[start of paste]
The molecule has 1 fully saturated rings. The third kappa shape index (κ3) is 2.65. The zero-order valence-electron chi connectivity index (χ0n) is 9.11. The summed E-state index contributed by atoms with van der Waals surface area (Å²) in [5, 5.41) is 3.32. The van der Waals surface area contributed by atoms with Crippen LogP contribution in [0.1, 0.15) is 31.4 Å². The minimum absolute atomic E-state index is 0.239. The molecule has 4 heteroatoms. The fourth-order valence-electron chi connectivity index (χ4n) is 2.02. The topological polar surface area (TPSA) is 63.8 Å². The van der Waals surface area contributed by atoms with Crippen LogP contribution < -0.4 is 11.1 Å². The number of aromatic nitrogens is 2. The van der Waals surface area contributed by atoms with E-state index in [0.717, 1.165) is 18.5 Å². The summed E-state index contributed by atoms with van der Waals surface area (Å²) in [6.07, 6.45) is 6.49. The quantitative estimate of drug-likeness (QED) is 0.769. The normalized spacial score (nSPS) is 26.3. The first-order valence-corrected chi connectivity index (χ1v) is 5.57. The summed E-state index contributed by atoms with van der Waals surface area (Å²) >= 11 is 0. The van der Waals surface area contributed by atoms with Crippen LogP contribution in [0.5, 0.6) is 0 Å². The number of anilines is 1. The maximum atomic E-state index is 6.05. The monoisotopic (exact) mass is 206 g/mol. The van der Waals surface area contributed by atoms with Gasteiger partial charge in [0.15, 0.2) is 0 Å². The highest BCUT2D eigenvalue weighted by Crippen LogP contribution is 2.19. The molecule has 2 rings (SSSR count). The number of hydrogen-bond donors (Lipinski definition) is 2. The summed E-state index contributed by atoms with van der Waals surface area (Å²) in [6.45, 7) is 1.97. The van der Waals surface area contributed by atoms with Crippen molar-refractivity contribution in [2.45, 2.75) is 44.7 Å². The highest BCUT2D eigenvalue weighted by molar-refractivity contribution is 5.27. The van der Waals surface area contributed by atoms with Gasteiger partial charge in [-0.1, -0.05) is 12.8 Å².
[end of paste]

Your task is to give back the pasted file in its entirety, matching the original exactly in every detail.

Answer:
The molecule has 1 fully saturated rings. The third kappa shape index (κ3) is 2.65. The zero-order valence-electron chi connectivity index (χ0n) is 9.11. The summed E-state index contributed by atoms with van der Waals surface area (Å²) in [5, 5.41) is 3.32. The van der Waals surface area contributed by atoms with Crippen LogP contribution in [0.1, 0.15) is 31.4 Å². The minimum absolute atomic E-state index is 0.239. The molecule has 4 heteroatoms. The fourth-order valence-electron chi connectivity index (χ4n) is 2.02. The topological polar surface area (TPSA) is 63.8 Å². The van der Waals surface area contributed by atoms with Crippen LogP contribution < -0.4 is 11.1 Å². The number of aromatic nitrogens is 2. The van der Waals surface area contributed by atoms with E-state index in [0.717, 1.165) is 18.5 Å². The summed E-state index contributed by atoms with van der Waals surface area (Å²) in [6.07, 6.45) is 6.49. The quantitative estimate of drug-likeness (QED) is 0.769. The normalized spacial score (nSPS) is 26.3. The first-order valence-corrected chi connectivity index (χ1v) is 5.57. The summed E-state index contributed by atoms with van der Waals surface area (Å²) >= 11 is 0. The van der Waals surface area contributed by atoms with Crippen LogP contribution in [0.5, 0.6) is 0 Å². The number of anilines is 1. The maximum atomic E-state index is 6.05. The monoisotopic (exact) mass is 206 g/mol. The van der Waals surface area contributed by atoms with Gasteiger partial charge in [0.15, 0.2) is 0 Å². The highest BCUT2D eigenvalue weighted by Crippen LogP contribution is 2.19. The molecule has 2 rings (SSSR count). The number of hydrogen-bond donors (Lipinski definition) is 2. The summed E-state index contributed by atoms with van der Waals surface area (Å²) in [6.45, 7) is 1.97. The van der Waals surface area contributed by atoms with Crippen molar-refractivity contribution in [2.45, 2.75) is 44.7 Å². The highest BCUT2D eigenvalue weighted by molar-refractivity contribution is 5.27. The van der Waals surface area contributed by atoms with Gasteiger partial charge in [-0.1, -0.05) is 12.8 Å².